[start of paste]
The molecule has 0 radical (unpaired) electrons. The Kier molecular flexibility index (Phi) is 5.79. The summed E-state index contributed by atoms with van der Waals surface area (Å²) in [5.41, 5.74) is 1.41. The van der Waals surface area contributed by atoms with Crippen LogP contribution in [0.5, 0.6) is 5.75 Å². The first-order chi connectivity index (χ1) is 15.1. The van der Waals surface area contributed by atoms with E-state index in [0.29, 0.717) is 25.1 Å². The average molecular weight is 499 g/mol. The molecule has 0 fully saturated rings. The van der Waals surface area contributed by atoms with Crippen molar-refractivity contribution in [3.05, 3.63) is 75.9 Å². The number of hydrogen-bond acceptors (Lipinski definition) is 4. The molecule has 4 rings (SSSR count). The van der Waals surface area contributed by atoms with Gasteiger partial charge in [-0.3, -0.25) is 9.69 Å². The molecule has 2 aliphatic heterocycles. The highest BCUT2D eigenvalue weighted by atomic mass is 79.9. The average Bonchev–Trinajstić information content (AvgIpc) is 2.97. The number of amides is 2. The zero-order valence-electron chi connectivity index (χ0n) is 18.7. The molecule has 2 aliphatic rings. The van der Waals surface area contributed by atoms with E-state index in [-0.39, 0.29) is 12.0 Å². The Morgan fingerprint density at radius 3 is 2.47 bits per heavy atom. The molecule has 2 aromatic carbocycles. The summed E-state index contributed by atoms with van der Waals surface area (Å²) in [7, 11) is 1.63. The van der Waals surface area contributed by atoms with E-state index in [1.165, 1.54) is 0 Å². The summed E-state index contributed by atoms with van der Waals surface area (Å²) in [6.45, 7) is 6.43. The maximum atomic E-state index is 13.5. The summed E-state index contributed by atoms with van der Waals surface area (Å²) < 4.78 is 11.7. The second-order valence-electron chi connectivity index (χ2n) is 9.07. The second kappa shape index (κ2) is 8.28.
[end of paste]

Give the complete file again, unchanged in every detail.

The molecule has 0 radical (unpaired) electrons. The Kier molecular flexibility index (Phi) is 5.79. The summed E-state index contributed by atoms with van der Waals surface area (Å²) in [5.41, 5.74) is 1.41. The van der Waals surface area contributed by atoms with Crippen LogP contribution in [0.5, 0.6) is 5.75 Å². The first-order chi connectivity index (χ1) is 15.1. The van der Waals surface area contributed by atoms with E-state index in [0.29, 0.717) is 25.1 Å². The average molecular weight is 499 g/mol. The molecule has 0 fully saturated rings. The van der Waals surface area contributed by atoms with Crippen molar-refractivity contribution in [3.05, 3.63) is 75.9 Å². The number of hydrogen-bond acceptors (Lipinski definition) is 4. The molecule has 4 rings (SSSR count). The van der Waals surface area contributed by atoms with Gasteiger partial charge in [-0.3, -0.25) is 9.69 Å². The molecule has 2 aliphatic heterocycles. The highest BCUT2D eigenvalue weighted by atomic mass is 79.9. The average Bonchev–Trinajstić information content (AvgIpc) is 2.97. The number of amides is 2. The zero-order valence-electron chi connectivity index (χ0n) is 18.7. The molecule has 2 aliphatic rings. The van der Waals surface area contributed by atoms with E-state index in [-0.39, 0.29) is 12.0 Å². The Morgan fingerprint density at radius 3 is 2.47 bits per heavy atom. The molecule has 2 aromatic carbocycles. The summed E-state index contributed by atoms with van der Waals surface area (Å²) in [7, 11) is 1.63. The van der Waals surface area contributed by atoms with E-state index in [1.165, 1.54) is 0 Å². The summed E-state index contributed by atoms with van der Waals surface area (Å²) in [6.45, 7) is 6.43. The maximum atomic E-state index is 13.5. The summed E-state index contributed by atoms with van der Waals surface area (Å²) < 4.78 is 11.7. The second-order valence-electron chi connectivity index (χ2n) is 9.07. The second kappa shape index (κ2) is 8.28.